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Aphids damage a huge variety of host plants by sucking the juices from leaves and stems, causing discoloration, leaf curling, yellowing, and stunted growth. Large infestations can produce a sticky, sugary waste product known as honeydew. Honeydew can attract ants, and fuel the growth of fungus on plant surfaces. Aphids can also transmit plant viruses, injecting them into the plant as they feed. These viruses can cause molting, yellowing, or poor yields in various garden vegetables and ornamentals. In an aphid's average lifetime of one month, they can produce 40-85 offspring. Some aphids have wings; some do not.

Control tips:

  • An Integrated Pest Management (IPM) approach for aphids may involve biological, physical, and chemical controls.
  • Consider contacting your Cooperative Extension Service for assistance in identifying aphids. You might learn about simple control techniques and/or plant diseases that could have been transmitted.
  • Frequent monitoring helps in identifying early infestations. Regularly inspect new growth, flower buds, stems, and tender shoots.
  • Be sure to check the underside of leaves. Monitor when temperatures make aphids more active, between 65° to 80°F.
  • Avoid overusing nitrogen fertilizer, which aphids love. Use only the amount recommended on the fertilizer label.
  • Consider growing vegetable seedlings under protective covers in the garden or inside a greenhouse.
  • On sturdy plants, aphids can be blasted away with a strong spray of water, breaking their sucking mouthparts and preventing them from feeding.
  • Consider pruning dense tree canopies to minimize aphid habitat.
  • Consider providing a habitat for other insects that that feed or prey on aphids, such as lady beetles, parasitic wasps, and lacewings. To do that, avoid using broad-spectrum insecticides, and try to make nectar available throughout the season.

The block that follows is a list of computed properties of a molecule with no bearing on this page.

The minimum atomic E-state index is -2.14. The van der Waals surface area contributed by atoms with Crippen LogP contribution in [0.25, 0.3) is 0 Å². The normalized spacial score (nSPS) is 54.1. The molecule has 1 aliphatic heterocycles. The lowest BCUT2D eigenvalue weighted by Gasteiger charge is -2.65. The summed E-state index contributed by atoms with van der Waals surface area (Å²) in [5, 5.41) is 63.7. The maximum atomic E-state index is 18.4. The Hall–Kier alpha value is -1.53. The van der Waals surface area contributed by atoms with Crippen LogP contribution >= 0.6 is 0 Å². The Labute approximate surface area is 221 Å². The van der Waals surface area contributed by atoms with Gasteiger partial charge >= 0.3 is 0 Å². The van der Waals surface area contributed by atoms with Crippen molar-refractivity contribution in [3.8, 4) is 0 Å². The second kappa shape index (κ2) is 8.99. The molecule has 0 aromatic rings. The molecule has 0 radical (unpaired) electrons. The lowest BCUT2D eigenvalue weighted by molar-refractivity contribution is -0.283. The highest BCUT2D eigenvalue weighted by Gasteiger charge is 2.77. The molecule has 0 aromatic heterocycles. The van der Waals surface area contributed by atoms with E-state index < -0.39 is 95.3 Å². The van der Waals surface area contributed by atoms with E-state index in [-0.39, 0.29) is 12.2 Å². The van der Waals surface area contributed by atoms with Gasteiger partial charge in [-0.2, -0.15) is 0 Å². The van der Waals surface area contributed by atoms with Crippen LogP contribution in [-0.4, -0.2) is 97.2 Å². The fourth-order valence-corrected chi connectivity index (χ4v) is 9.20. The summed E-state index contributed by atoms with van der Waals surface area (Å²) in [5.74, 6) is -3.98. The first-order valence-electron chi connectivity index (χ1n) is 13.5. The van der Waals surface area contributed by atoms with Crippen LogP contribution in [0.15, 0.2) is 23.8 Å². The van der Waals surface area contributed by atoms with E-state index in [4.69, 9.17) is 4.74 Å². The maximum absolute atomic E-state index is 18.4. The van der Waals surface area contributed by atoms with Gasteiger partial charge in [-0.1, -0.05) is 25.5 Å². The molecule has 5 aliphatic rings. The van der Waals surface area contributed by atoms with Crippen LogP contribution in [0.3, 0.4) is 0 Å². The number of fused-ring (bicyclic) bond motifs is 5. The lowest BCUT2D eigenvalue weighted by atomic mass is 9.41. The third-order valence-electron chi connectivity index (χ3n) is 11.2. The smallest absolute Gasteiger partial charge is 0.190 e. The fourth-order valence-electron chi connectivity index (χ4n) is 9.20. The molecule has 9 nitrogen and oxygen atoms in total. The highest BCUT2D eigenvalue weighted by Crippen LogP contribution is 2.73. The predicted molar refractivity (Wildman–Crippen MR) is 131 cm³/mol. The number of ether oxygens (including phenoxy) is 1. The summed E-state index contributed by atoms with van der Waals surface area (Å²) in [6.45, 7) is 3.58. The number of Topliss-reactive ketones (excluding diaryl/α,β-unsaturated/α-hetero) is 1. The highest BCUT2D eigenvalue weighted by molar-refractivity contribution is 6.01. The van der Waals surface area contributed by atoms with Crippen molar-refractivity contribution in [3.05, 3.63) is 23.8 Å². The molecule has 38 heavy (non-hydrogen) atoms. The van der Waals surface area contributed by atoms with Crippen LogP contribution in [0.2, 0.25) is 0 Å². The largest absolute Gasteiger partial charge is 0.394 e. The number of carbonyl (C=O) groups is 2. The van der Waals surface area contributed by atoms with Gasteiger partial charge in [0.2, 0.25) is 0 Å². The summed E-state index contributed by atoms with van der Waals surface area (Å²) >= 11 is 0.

• If you decide to use a pesticide, always read and follow label directions. Make sure the pesticide is intended for aphids.

If you have questions about this, or any pesticide-related topic, please call NPIC at 800-858-7378 (8:00am - 12:00pm PST), or email us at npic@ace.orst.edu.

Last updated November 08, 2023


  • Identify your pest first, and make sure you have aphids.
  • If a few shoots are heavy with aphids, prune them out and remove from the area.
  • On sturdy plants, knock aphids away with a strong spray of water.
  • On houseplants, you can wipe aphids away from leaves with a damp cloth.
  • Aphids like excess nitrogen. Use only as much fertilizer as plants need.
  • You can repel aphids by using aluminum foil as mulch.
  • Ant colonies help aphids thrive. Eliminate aphid-tending ant colonies.
  • Insects that attack aphids need nectar. Plant some nectar-producing plants nearby.
  • Consider releasing natural enemies. Ladybugs, lacewings, and parasitic wasps are widely available.
  • Thinning shrubs and tree canopies can reduce aphid habitat.
  • If you choose to use a pesticide, read the label before you buy. Try a lower toxicity product first.

If you have a pesticide product in mind, have your label handy and click here for information about that product.

County Extension Offices

Through its county agents, the Cooperative Extension Service gives individuals access to the resources at land-grant universities across the nation. These universities are centers for research in many subjects, including entomology (the study of insects) and agriculture. Each county within the United States has an Extension office, which is staffed with agents who work closely with university-based Extension specialists to deliver answers to your questions about gardening, agriculture, and pest control. You can find the phone number for your local county extension office in the local government section (often marked with blue pages) of your telephone directory or by clicking on the map below.

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